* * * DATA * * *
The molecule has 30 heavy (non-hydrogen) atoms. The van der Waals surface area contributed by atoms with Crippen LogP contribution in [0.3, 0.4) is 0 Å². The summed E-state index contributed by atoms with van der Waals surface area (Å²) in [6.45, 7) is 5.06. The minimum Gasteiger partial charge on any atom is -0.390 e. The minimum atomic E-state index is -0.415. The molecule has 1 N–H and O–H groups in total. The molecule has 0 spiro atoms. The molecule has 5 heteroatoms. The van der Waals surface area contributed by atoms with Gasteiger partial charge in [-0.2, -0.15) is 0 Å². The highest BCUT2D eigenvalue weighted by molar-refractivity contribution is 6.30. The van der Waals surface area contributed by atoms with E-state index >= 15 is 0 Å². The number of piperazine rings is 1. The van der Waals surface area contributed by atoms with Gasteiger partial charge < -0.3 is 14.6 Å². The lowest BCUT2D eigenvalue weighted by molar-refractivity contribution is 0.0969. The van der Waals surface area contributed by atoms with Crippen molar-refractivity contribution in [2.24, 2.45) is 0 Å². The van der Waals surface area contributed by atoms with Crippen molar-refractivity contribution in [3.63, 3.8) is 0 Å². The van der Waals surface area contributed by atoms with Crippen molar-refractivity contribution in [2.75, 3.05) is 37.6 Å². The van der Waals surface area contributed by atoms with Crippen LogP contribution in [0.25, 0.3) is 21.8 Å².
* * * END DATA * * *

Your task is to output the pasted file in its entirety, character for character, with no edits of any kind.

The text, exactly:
The molecule has 30 heavy (non-hydrogen) atoms. The van der Waals surface area contributed by atoms with Crippen LogP contribution in [0.3, 0.4) is 0 Å². The summed E-state index contributed by atoms with van der Waals surface area (Å²) in [6.45, 7) is 5.06. The minimum Gasteiger partial charge on any atom is -0.390 e. The minimum atomic E-state index is -0.415. The molecule has 1 N–H and O–H groups in total. The molecule has 0 spiro atoms. The molecule has 5 heteroatoms. The van der Waals surface area contributed by atoms with Gasteiger partial charge in [-0.2, -0.15) is 0 Å². The highest BCUT2D eigenvalue weighted by molar-refractivity contribution is 6.30. The van der Waals surface area contributed by atoms with E-state index >= 15 is 0 Å². The number of piperazine rings is 1. The van der Waals surface area contributed by atoms with Gasteiger partial charge < -0.3 is 14.6 Å². The lowest BCUT2D eigenvalue weighted by molar-refractivity contribution is 0.0969. The van der Waals surface area contributed by atoms with Crippen molar-refractivity contribution in [2.24, 2.45) is 0 Å². The van der Waals surface area contributed by atoms with Crippen molar-refractivity contribution in [3.63, 3.8) is 0 Å². The van der Waals surface area contributed by atoms with Crippen molar-refractivity contribution in [2.75, 3.05) is 37.6 Å². The van der Waals surface area contributed by atoms with Crippen LogP contribution in [0.25, 0.3) is 21.8 Å².